Joe Bonamassa: Bluesman in a Rock Landscape

Guitarist Discovered by B.B. King Blends Genres in Scorching Recordings

Joe Bonamassa

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Blues-rock guitarist Joe Bonamassa, born on May 8, 1977, in Utica, New York, came of age at a strange time for blues music. Bonamassa was one of three talented teenage guitar wunderkinds—the others being Jonny Lang and Kenny Wayne Shepherd—to emerge from the long shadow of the legendary Stevie Ray Vaughan during the 1990s.

While both Lang and Shepherd would release their debut albums in 1995, Bonamassa didn't release his solo debut until 2000 (although it could be argued that the self-titled 1994 album "Bloodlines" was his coming-out party). Since unleashing his acclaimed debut on blues fans, Bonamassa has been more prolific than his peers, and he has shown a desire to improve his craft. When you have a blues legend like B.B. King singing your praises, you're on the right track.

6-String Blues Prodigy

Call it providence or maybe fate, but six-string blues guitar prodigy Bonamassa was born on what would have been blues great Robert Johnson's 66th birthday. Destined, perhaps, for a life in music, Bonamassa began playing guitar at the age of 4 on a small instrument given to him by his father, a guitar player and dealer. By the age of 7, young Joe had moved up to a full-size guitar and was working out on Stevie Ray Vaughan songs.

Bonamassa began playing gigs in upstate New York at 10, when he would be discovered by B.B. King. Recognizing the young guitarist's talents, King said, "This kid's potential is unbelievable. He hasn't even begun to scratch the surface. He's one of a kind." By age 12, Bonamassa was touring with the likes of King, Buddy Guy, George Thorogood and Robert Cray, among others. King was so impressed that he asked Bonamassa to open the shows of his 80th birthday celebration tour in 2005.

Bonamassa's Bloodlines

Bonamassa's recording career began during the early 1990s when, after meeting Berry Oakley Jr., the son of the late Allman Brothers bassist,  the two formed the band Bloodline. Other members of the band included Waylon Krieger (son of the Doors' keyboardist Robby) and Erin Davis (son of jazz great Miles Davis). Bloodline released a single self-titled album of hard-edged blues-rock in 1994 that features Bonamassa's scorching guitarwork. After the band's break-up, Bonamassa went back to his solo career.

Bonamassa made his solo debut in 2000 with the rock-oriented, Tom Dowd-produced album "A New Day Yesterday," named for a classic Jethro Tull song covered by the guitarist. Alongside Bonamassa's original songs, the album also has versions of material from Rory Gallagher, Free, Al Kooper and Warren Haynes. It also includes guest appearances by musician friends like Gregg Allman, Rick Derringer and Leslie West of Mountain. The album would subsequently hit No. 9 on Billboard magazine's blues chart.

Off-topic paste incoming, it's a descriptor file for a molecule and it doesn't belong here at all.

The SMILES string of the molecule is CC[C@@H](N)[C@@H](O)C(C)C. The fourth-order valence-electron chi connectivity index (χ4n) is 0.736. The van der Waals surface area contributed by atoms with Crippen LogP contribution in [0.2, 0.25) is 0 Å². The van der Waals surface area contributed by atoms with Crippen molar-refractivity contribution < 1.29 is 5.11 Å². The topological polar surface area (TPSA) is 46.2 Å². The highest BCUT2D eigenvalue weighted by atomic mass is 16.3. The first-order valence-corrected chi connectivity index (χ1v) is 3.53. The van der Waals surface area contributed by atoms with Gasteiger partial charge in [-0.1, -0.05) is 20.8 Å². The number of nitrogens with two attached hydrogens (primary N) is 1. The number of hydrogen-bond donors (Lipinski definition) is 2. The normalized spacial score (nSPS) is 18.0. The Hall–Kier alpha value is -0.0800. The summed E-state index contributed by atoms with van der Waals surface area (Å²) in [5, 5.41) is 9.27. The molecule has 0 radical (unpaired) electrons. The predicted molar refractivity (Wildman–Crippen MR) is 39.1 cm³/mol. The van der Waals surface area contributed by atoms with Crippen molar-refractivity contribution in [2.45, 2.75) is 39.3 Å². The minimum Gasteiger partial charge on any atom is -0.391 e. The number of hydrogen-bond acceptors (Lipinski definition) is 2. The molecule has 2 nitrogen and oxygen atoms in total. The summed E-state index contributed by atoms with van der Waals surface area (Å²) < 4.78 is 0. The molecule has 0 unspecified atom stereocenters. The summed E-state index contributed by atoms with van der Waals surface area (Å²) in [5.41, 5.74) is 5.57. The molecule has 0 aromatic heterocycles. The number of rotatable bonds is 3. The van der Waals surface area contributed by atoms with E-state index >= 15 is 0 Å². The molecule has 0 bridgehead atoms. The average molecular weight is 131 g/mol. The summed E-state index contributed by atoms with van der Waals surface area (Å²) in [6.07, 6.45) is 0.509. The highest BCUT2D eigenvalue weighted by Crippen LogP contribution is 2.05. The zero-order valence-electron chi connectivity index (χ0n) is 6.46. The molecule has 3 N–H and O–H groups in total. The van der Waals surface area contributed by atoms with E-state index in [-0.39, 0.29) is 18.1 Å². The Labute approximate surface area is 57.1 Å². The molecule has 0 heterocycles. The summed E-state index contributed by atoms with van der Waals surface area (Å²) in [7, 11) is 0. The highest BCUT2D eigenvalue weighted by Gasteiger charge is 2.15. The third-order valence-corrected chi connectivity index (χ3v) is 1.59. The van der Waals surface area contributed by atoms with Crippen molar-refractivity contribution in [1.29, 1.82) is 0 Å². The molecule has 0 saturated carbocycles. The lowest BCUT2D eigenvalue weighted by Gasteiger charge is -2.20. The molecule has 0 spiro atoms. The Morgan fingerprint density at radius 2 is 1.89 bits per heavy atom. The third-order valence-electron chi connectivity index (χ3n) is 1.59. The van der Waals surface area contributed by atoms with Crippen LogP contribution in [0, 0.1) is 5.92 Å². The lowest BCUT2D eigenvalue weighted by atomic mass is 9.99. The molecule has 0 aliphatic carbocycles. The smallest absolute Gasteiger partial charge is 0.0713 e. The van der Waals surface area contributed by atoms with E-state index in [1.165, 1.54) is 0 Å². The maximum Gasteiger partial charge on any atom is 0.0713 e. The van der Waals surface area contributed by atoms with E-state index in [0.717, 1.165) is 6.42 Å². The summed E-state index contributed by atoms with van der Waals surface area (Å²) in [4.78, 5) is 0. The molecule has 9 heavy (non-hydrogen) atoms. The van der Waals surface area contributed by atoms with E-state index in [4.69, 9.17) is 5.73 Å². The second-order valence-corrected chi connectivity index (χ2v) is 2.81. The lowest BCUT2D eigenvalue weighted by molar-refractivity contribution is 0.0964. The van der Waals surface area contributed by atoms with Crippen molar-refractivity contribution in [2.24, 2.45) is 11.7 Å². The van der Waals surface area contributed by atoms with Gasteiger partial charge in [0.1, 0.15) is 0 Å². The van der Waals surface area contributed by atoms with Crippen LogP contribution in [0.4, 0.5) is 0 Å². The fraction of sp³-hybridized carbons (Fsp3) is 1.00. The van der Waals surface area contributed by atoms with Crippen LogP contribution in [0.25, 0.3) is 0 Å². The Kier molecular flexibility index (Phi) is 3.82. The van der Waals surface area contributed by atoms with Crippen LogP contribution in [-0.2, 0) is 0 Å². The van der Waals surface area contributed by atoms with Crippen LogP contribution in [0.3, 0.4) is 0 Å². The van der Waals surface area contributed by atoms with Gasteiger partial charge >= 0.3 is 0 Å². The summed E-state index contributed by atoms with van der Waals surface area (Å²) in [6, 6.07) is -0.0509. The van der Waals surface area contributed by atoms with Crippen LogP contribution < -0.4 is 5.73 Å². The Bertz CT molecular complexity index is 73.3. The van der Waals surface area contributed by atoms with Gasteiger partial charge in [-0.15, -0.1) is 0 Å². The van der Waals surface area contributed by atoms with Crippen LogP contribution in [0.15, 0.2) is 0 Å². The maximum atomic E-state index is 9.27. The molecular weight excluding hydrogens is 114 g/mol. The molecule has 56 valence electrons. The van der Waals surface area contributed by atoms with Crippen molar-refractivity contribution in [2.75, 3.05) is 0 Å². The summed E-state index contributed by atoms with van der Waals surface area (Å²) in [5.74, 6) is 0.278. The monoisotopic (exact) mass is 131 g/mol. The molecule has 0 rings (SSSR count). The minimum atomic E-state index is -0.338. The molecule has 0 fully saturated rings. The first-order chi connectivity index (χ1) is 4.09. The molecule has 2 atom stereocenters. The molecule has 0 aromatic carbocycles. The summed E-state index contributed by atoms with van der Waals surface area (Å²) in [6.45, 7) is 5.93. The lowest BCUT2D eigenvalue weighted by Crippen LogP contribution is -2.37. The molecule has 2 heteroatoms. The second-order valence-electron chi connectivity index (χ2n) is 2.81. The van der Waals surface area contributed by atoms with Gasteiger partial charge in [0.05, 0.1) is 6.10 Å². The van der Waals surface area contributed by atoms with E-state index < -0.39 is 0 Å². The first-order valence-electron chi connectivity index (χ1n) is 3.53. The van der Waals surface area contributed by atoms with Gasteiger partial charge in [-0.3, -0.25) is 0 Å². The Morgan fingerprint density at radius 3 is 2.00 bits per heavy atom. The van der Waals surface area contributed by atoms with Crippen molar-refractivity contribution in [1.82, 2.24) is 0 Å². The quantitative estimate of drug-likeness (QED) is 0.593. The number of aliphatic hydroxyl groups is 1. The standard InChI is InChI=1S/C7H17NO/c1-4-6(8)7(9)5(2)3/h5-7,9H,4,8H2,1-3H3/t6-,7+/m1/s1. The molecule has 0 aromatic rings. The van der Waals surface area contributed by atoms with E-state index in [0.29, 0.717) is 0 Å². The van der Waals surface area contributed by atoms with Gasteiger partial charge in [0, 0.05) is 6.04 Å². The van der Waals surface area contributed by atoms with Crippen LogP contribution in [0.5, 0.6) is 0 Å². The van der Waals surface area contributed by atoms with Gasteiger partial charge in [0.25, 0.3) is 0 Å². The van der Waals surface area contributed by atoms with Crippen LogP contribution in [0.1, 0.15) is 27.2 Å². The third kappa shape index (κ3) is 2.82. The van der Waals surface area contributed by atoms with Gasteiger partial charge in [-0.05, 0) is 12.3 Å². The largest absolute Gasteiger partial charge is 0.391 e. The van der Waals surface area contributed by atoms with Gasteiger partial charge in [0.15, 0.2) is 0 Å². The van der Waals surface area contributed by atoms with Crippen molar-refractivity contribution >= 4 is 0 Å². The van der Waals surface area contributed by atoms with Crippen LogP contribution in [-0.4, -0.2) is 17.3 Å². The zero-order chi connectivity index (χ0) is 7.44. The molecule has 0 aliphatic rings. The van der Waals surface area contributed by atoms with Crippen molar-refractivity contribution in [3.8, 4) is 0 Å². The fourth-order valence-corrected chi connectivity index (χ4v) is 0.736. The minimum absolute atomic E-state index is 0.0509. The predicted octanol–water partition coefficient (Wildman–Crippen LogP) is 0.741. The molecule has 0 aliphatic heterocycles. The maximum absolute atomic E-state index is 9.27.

No. 1 on the Blues Charts

Bonamassa followed his debut with 2002's "So It's Like That," which would become the guitarist's first No. 1 album, and released "A New Day Yesterday, Live," a document of his 2001 tour, the next year.

To honor the Year of the Blues in 2003, Bonamassa released "Blues Deluxe," a collection of three original tunes and nine classic blues numbers from artists like John Lee Hooker, Albert Collins, Robert Johnson and Elmore James, among others. "Blues Deluxe" would also hit No. 1 on the blues charts, a feat that Bonamassa would accomplish with three of his next four studio albums, as well as 2008's "Live From Nowhere in Particular."

Rock, Soul and Blues

On 2006's album "You & Me,"  Bonamassa recorded with Jason Bonham, son of Led Zeppelin drummer John "Bonzo" Bonham and a seasoned rock music veteran in his own right. On the next year's album, "Sloe Gin," Bonamassa played more acoustic guitar, and the songs feature the guitarist's warm, maturing vocals alongside a typical mix of rock, soul and blues originals and covers. "Sloe Gin" proved to be one of Bonamassa's most popular albums, spending nearly three months on the blues charts.

Over the course of more than two decades of performing and recording, Bonamassa has built a loyal and still-growing fan base that appreciates his enormous six-string talents, maturing songwriting skills and dynamic live performances. Bonamassa has also earned the respect of the blues industry. He was the youngest-ever member of the Memphis-based Blues Foundation's board of directors and is heavily involved with the foundation's Blues in the Schools program, which educates students across the country of the legacy and influence of the blues. Bonamassa was also a popular DJ on Sirius satellite radio, hosting his own blues show.

Bonamassa was particularly prolific in the period between 2011 and 2013, releasing two studio albums with singer Beth Hart—2011's "Don't Explain" and 2013's "Seesaw," which earned the duo a Grammy Award nomination—as well as the concert document "Live In Amsterdam" (2014), which was released on CD and DVD both. Four early 2013 concerts in the U.K. were released on DVD and Blu-ray as "Tour de Force—Live In London" in October 2013, with all four shows released on CD in early 2014. In late 2014, Bonamassa released "Different Shades of Blue," his first studio album in more than two years and a stunning classic of blues, rock and soul.

Albums Not to Miss

Bonamassa's acclaimed debut, "A New Day Yesterday," is highly recommended, but his 2009 album "The Ballad of John Henry" displays the full range of the artist's guitar, vocal and songwriting skills. Bonamassa further stretched his blues-rock muscles with 2011's "Dust Bowl," while the acclaimed "Don't Explain" is an exceptional collection of soul covers recorded with talented Los Angeles singer Beth Hart. Classic rock fans might also enjoy the guitarist's tenure with the classic rock group Black Country Communion.

Joe Bonamassa Discography